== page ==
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February 28, 2012

Too many chefs in Chavez's medical kitchen? Cuban, Chinese, Russian, Brazilian doctors said involved

Venezuelan President Hugo Chavez traveled to Cuba Friday for a fresh round of surgery. He's admitted that doctors have found a lesion near the site where he had a cancerous tumor removed in June. But since the weekend, there has been a virtual news blackout on Chavez's condition. 

Not surprisingly, the lack of official news has the rumor mill in overdrive. So, in the interest of adding grist, I provide these two items:

On Monday, WikiLeaks began releasing emails stolen from the Austin-based intelligence firm Stratfor. Buried among them is this piece, that suggests Cuban, Russian and Chinese doctors are bickering over Chavez's health. (The back and forth about the quality of the source makes interesting reading.)

Today, Globo blogger Merval Pereira, said the rumors that Libyan and Syrian doctors were on their way was false. But he did say a Brazilian doctor is also involved in the procedure.

February 27, 2012

Correa vs. the Universe Part 2: A pending pardon?

Last week, Ecuadoran President Rafael Correa hinted that a pardon might be in the works for El Universo newspaper. You might recall that Correa sued a columnist and three executives of the paper for a column they published a year ago.

The controversial libel case revolves around a scathing editorial that focused on the events of September 2010, when Correa was briefly taken hostage by protesting policemen. Four security officers died when they raided the hospital to free the president. A fifth person died at a separate location.

In his February 2011 editorial, columnist Emilio Palacio suggested that a future president could press criminal charges against Correa for ordering troops to attack a hospital full of innocent civilians.

Correa sued for libel and on Feb. 16, Ecuador’s high courts ratified the sentence, issuing three-year jail terms for Palacio and the executives, and ordering them to pay $42 million.

Over the weekend, Correa's office said he would be reading an "open letter" to the world about the fate of El Universo. Most think a pardon is in the works. You can watch it streaming live here.

February 22, 2012

Chavez health scare casts shadow on reelection campaign

Just a few years ago, Venezuelan President Hugo Chávez used to taunt the opposition by vowing to stay in power until 2031. But now that the 57-year-old leader is facing another cancer scare, some analysts question his ability to hold onto the presidency through the current election cycle.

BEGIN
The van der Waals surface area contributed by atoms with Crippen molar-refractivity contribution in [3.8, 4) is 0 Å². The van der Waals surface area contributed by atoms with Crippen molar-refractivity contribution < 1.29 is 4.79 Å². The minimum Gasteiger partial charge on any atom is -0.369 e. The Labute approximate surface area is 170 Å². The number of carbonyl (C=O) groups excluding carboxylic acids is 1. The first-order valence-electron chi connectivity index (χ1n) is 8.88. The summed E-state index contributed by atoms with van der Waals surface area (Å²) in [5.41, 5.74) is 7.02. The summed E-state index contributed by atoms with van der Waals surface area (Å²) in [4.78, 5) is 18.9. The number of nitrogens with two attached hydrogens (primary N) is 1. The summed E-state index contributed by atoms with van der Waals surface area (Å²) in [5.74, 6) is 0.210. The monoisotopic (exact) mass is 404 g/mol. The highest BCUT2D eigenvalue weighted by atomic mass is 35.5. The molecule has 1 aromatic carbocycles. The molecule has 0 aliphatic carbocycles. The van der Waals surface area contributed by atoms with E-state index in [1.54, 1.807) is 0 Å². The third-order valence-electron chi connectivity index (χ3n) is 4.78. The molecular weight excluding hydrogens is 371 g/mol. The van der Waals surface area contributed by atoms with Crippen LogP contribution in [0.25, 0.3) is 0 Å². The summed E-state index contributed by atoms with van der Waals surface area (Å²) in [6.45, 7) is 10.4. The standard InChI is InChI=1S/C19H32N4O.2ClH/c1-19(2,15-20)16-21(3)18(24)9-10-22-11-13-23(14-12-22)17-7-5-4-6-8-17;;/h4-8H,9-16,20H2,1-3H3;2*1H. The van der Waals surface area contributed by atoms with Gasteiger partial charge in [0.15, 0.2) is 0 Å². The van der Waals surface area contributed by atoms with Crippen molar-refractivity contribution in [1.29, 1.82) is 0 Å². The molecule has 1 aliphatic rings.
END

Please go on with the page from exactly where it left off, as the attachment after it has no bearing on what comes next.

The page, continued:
Facing a tight reelection against a unified opposition, Chávez had been stepping up his public appearances and relying on his legendary charisma to secure an additional six-year term.

Despite being in power for 13 years, he still enjoys approval ratings of about 50 percent. But the announcement Tuesday that he will be returning to Cuba to have a lesion removed, and that it’s likely cancerous, changes the equation.

While Chávez remains popular, his allies and ministers are often blamed for the nation’s problems, wrote Daniel Kerner, a Latin America analyst with New York-based Eurasia Group. And that makes Chávez’s illness — even if he is healthy enough to campaign — a serious liability.

“A large share of voters would probably be reluctant to elect a president that may not be around to fulfill his mandate, especially given how unpopular figures around Chávez are,” Kerner wrote.

Read more here.

February 15, 2012

Chavez to Venezuela opposition: don't poach my ideas, dress up like me for carnival

Venezuelan President Hugo Chávez unloaded on the opposition Wednesday, accusing them of lacking proposals and resorting to mimicry of his administration to gin up their popularity ahead of October’s presidential race. 

His comments, transmitted by the Ministry of Communications, come as government supporters and officials are ramping up their attacks on a newly revitalized opposition. 

“What are your ideas bourgeoisie?” Chávez asked during a televised meeting of the National Assembly. “Be honest bourgeoisie! Don’t come out with stories now to camouflage your anti-nationalist, enemy-of-the-people, anti-Bolivarian message!”